Those readers who are familiar with the intricacies of preparing a car for a concours need not concern themselves with reading any further into this article.

However, during the technical discussion at an earlier meeting, I did promise to write something for the newsletter on the subject of polishing the aluminum alloy as used for the carburettors on most Jaguars. So for the benefit of those who are not seasoned concours competitors I offer the following.
I should also add that while I am not even a concours competitor, nevermind being a seasoned one, I have spent a fair amount of time investigating various polishing methods as well as actually polishing.
From the number of Jaguars which I have seen over the years with a disappointingly poor lustre on the aluminum parts, I can only assume that most owners do not know what can be achieved. Properly done, aluminum alloy can be made to shine as brightly as chrome plating, but without the artifical brightness of chrome. A couple of years ago when I was in England, I was lucky enough to see the XK 150 which was the British concours champion. On the outside the car was very nice, certainly better than anything I’d seen before, but when the bonnet was opened, the effect was stunning. The carbs and other aluminum components were simply incredible. Every Jaguar owner should have seen that car if only to see what can be done.
Needless to say, before any work can be done the parts must be removed from the car, and with the carbs for example, should be taken apart.
Then it is time to introduce these parts to the one piece of equipment which I consider essential to good polishing – the buffing wheel. Buffing wheels are actually circular layers of material, usually cotton, which are assembled in various thickness and then fastened, through a hole in the centre, to the shaft of an electric motor. This motor should be at least 1/4 H.P. with a speed rating of 3000 – 3500 R.P.M. It’s not necessary to become too involved with technical details, but the important thing in buffing is the surface speed of the buff. For best results the surface speed should be between 3000 and 7500 feet per minute, the higher the speed the quicker the results.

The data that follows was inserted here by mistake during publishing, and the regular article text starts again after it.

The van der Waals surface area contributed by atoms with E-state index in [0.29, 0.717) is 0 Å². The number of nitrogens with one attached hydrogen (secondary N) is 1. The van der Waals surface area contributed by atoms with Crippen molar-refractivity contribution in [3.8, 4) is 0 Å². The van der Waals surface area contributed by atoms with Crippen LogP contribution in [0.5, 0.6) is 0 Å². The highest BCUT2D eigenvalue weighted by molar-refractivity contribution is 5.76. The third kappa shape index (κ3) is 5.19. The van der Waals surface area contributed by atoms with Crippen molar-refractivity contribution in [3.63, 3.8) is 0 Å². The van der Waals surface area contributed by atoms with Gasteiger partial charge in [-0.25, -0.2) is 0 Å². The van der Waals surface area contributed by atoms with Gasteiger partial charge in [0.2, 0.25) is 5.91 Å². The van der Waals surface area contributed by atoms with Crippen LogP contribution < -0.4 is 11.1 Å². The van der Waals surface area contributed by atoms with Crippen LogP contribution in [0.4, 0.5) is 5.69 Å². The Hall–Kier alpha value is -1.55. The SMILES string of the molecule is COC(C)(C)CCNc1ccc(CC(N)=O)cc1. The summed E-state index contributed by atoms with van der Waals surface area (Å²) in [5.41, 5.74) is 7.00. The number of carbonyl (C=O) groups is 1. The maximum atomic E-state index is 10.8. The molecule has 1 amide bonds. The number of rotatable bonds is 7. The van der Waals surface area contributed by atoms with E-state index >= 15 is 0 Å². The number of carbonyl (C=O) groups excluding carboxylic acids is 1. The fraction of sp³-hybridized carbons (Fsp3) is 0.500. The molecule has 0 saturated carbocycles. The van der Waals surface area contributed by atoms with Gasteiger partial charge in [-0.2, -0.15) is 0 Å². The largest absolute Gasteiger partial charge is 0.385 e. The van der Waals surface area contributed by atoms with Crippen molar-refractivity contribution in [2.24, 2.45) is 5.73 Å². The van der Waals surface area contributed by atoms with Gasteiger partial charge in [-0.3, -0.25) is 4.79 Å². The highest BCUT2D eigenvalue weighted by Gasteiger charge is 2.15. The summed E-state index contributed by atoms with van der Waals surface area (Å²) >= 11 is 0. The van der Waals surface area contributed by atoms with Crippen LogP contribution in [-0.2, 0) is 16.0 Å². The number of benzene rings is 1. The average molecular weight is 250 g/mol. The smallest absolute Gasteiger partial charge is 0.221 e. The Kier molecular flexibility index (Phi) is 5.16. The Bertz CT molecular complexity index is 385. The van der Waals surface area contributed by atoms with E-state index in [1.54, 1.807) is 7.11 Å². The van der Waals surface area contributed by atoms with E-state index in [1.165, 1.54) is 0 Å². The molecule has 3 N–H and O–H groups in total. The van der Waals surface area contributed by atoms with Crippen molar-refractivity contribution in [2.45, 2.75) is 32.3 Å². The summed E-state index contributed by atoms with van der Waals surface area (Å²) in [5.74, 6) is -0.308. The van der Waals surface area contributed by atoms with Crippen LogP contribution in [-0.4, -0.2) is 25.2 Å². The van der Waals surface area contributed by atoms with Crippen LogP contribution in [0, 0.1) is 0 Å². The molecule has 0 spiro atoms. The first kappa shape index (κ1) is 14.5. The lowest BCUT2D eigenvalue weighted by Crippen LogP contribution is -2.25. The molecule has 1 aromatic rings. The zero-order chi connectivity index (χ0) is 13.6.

To calculate surface speed, the formula is:

SFPM = (PI x d”)/12 x R.P.M., this can be simplified to: SFPM = d”/4 x R.P.M.,

thus a 6″ dia. buff at 3200 R.P.M. will give a surface speed of 4800 SFPM.

Using this calculation, the optimum diameter of wheel can be chosen, but it will be useful to also have a small buff of approx. 2″ diameter (which will probably have a low surface speed) to get into tight corners.
I generally use only two types of compound, one being a medium-coarse one of #240 grit and one for finer work or “colouring.”
It is the compound which provides the cutting action, not the buff. With the wheel revolving at the correct speed, it is coated with the compound until uniformly covered. The work is then moved against the wheel with a slanting downwards stroke.
With parts which have been previously buffed, such as carburetter dash pots, it will-only be necessary to use the fine colouring compound. This will result in a very high, mirror finish. With rougher castings the coarse compound will usually be sufficient, although sometimes it is necessary to use a file or aluminum oxide paper to smooth out casting marks, etc. before using the compound. Coarse compound will give a smooth, matt finish which is then ready for the finish, “colouring” compound. I buy all my material (buffs and compound) from W. W. Wells on Birchmount Ave. It will be necessary to tell them which material you are working with.
In addition to the aluminum of the carburetter, there are numerous brass parts, which can also be polished very highly and provide a nice contrast to the aluminum.
Once the desired finish has been achieved and the parts are reassembled and on the car, the problem remains as to how to keep them looking like that.
Over the years I have tried many different metal polishes, including Brasso, Simichrome, Solvol Autosol and Nevr-Dull and they all have provided equally good results provided the aluminum hadn’t become too oxidized. When it has become oxidized, it’s time for the buffing wheel – although Brasso will work with a lot of effort (an awful lot).
With a little practice and the right equipment and materials anyone can make aluminum really sparkle – then maybe we’ll see more cars like that English XK 150.